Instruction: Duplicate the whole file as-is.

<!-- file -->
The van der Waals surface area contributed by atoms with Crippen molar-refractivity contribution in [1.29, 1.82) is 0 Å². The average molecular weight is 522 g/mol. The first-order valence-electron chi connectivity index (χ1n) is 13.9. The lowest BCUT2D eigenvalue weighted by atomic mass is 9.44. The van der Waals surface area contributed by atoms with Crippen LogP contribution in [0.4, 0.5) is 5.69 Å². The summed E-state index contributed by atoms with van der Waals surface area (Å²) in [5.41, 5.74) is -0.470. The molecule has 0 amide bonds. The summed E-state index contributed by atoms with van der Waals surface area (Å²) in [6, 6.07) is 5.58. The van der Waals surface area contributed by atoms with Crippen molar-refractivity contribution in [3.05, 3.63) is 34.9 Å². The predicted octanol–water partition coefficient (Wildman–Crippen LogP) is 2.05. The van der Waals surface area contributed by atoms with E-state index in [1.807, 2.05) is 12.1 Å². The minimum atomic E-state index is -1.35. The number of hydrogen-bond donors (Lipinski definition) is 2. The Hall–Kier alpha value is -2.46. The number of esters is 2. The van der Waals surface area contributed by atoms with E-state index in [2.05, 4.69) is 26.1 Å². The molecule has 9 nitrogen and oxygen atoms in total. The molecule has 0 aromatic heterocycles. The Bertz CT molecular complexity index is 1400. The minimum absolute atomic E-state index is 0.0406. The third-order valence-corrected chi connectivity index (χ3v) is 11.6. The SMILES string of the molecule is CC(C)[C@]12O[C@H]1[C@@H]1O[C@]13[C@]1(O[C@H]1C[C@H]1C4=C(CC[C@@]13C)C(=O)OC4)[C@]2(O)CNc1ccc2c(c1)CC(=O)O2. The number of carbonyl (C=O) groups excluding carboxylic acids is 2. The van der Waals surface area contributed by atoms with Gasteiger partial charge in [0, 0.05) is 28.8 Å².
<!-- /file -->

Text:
The van der Waals surface area contributed by atoms with Crippen molar-refractivity contribution in [1.29, 1.82) is 0 Å². The average molecular weight is 522 g/mol. The first-order valence-electron chi connectivity index (χ1n) is 13.9. The lowest BCUT2D eigenvalue weighted by atomic mass is 9.44. The van der Waals surface area contributed by atoms with Crippen LogP contribution in [0.4, 0.5) is 5.69 Å². The summed E-state index contributed by atoms with van der Waals surface area (Å²) in [5.41, 5.74) is -0.470. The molecule has 0 amide bonds. The summed E-state index contributed by atoms with van der Waals surface area (Å²) in [6, 6.07) is 5.58. The van der Waals surface area contributed by atoms with Crippen molar-refractivity contribution in [3.05, 3.63) is 34.9 Å². The predicted octanol–water partition coefficient (Wildman–Crippen LogP) is 2.05. The van der Waals surface area contributed by atoms with E-state index in [1.807, 2.05) is 12.1 Å². The minimum atomic E-state index is -1.35. The number of hydrogen-bond donors (Lipinski definition) is 2. The Hall–Kier alpha value is -2.46. The number of esters is 2. The van der Waals surface area contributed by atoms with E-state index in [2.05, 4.69) is 26.1 Å². The molecule has 9 nitrogen and oxygen atoms in total. The molecule has 0 aromatic heterocycles. The Bertz CT molecular complexity index is 1400. The minimum absolute atomic E-state index is 0.0406. The third-order valence-corrected chi connectivity index (χ3v) is 11.6. The SMILES string of the molecule is CC(C)[C@]12O[C@H]1[C@@H]1O[C@]13[C@]1(O[C@H]1C[C@H]1C4=C(CC[C@@]13C)C(=O)OC4)[C@]2(O)CNc1ccc2c(c1)CC(=O)O2. The number of carbonyl (C=O) groups excluding carboxylic acids is 2. The van der Waals surface area contributed by atoms with Gasteiger partial charge in [0, 0.05) is 28.8 Å².